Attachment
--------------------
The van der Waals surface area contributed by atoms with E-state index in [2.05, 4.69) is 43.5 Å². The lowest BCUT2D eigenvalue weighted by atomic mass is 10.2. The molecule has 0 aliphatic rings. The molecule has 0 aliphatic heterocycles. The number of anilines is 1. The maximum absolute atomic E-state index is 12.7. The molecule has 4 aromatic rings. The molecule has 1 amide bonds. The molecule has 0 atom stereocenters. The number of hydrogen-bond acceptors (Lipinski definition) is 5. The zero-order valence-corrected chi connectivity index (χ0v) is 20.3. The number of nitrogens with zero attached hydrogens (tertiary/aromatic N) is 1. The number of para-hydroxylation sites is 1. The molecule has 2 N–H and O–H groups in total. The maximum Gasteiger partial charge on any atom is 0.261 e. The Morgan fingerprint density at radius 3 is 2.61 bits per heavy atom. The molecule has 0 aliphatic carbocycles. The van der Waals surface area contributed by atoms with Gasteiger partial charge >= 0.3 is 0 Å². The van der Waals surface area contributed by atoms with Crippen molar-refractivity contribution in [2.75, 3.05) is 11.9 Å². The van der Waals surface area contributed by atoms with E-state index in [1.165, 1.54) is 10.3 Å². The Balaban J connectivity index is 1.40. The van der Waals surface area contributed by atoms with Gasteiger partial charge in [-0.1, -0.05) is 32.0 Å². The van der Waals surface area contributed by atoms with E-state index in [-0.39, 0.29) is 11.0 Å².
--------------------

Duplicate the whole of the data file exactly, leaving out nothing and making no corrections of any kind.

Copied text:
The van der Waals surface area contributed by atoms with E-state index in [2.05, 4.69) is 43.5 Å². The lowest BCUT2D eigenvalue weighted by atomic mass is 10.2. The molecule has 0 aliphatic rings. The molecule has 0 aliphatic heterocycles. The number of anilines is 1. The maximum absolute atomic E-state index is 12.7. The molecule has 4 aromatic rings. The molecule has 1 amide bonds. The molecule has 0 atom stereocenters. The number of hydrogen-bond acceptors (Lipinski definition) is 5. The zero-order valence-corrected chi connectivity index (χ0v) is 20.3. The number of nitrogens with zero attached hydrogens (tertiary/aromatic N) is 1. The number of para-hydroxylation sites is 1. The molecule has 2 N–H and O–H groups in total. The maximum Gasteiger partial charge on any atom is 0.261 e. The Morgan fingerprint density at radius 3 is 2.61 bits per heavy atom. The molecule has 0 aliphatic carbocycles. The van der Waals surface area contributed by atoms with Gasteiger partial charge >= 0.3 is 0 Å². The van der Waals surface area contributed by atoms with Crippen molar-refractivity contribution in [2.75, 3.05) is 11.9 Å². The van der Waals surface area contributed by atoms with E-state index in [1.165, 1.54) is 10.3 Å². The Balaban J connectivity index is 1.40. The van der Waals surface area contributed by atoms with Gasteiger partial charge in [-0.1, -0.05) is 32.0 Å². The van der Waals surface area contributed by atoms with E-state index in [-0.39, 0.29) is 11.0 Å².